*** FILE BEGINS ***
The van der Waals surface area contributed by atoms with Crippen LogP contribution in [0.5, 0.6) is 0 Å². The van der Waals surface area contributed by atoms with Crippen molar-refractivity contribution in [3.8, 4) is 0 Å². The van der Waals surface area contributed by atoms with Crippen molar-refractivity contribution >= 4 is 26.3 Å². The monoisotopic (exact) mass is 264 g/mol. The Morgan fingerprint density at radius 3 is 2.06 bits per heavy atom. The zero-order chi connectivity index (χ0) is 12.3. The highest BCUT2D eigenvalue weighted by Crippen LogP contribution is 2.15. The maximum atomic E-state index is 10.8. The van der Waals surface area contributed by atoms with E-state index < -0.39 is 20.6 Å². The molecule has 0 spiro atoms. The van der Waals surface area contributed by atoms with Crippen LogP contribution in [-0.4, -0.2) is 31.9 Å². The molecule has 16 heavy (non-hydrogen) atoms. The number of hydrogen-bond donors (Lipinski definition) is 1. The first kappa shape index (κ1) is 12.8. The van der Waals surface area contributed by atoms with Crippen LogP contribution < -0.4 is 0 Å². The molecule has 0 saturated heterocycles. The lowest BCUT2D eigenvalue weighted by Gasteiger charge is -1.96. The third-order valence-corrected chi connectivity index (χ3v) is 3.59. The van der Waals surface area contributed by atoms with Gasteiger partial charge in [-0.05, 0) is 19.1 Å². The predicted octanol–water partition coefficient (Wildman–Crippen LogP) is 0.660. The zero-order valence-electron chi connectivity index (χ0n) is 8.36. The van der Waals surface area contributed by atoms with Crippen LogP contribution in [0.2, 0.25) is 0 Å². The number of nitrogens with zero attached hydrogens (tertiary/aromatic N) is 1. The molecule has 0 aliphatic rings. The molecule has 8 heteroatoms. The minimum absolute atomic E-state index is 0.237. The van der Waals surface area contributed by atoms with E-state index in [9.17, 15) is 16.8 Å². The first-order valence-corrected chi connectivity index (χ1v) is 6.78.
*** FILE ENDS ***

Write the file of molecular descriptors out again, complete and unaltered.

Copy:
The van der Waals surface area contributed by atoms with Crippen LogP contribution in [0.5, 0.6) is 0 Å². The van der Waals surface area contributed by atoms with Crippen molar-refractivity contribution in [3.8, 4) is 0 Å². The van der Waals surface area contributed by atoms with Crippen molar-refractivity contribution >= 4 is 26.3 Å². The monoisotopic (exact) mass is 264 g/mol. The Morgan fingerprint density at radius 3 is 2.06 bits per heavy atom. The zero-order chi connectivity index (χ0) is 12.3. The highest BCUT2D eigenvalue weighted by Crippen LogP contribution is 2.15. The maximum atomic E-state index is 10.8. The van der Waals surface area contributed by atoms with E-state index < -0.39 is 20.6 Å². The molecule has 0 spiro atoms. The van der Waals surface area contributed by atoms with Crippen LogP contribution in [-0.4, -0.2) is 31.9 Å². The molecule has 16 heavy (non-hydrogen) atoms. The number of hydrogen-bond donors (Lipinski definition) is 1. The first kappa shape index (κ1) is 12.8. The van der Waals surface area contributed by atoms with Crippen LogP contribution < -0.4 is 0 Å². The molecule has 0 saturated heterocycles. The lowest BCUT2D eigenvalue weighted by Gasteiger charge is -1.96. The third-order valence-corrected chi connectivity index (χ3v) is 3.59. The van der Waals surface area contributed by atoms with Gasteiger partial charge in [-0.05, 0) is 19.1 Å². The predicted octanol–water partition coefficient (Wildman–Crippen LogP) is 0.660. The zero-order valence-electron chi connectivity index (χ0n) is 8.36. The van der Waals surface area contributed by atoms with Crippen LogP contribution in [0.2, 0.25) is 0 Å². The number of nitrogens with zero attached hydrogens (tertiary/aromatic N) is 1. The molecule has 0 aliphatic rings. The molecule has 8 heteroatoms. The minimum absolute atomic E-state index is 0.237. The van der Waals surface area contributed by atoms with E-state index in [9.17, 15) is 16.8 Å². The first-order valence-corrected chi connectivity index (χ1v) is 6.78.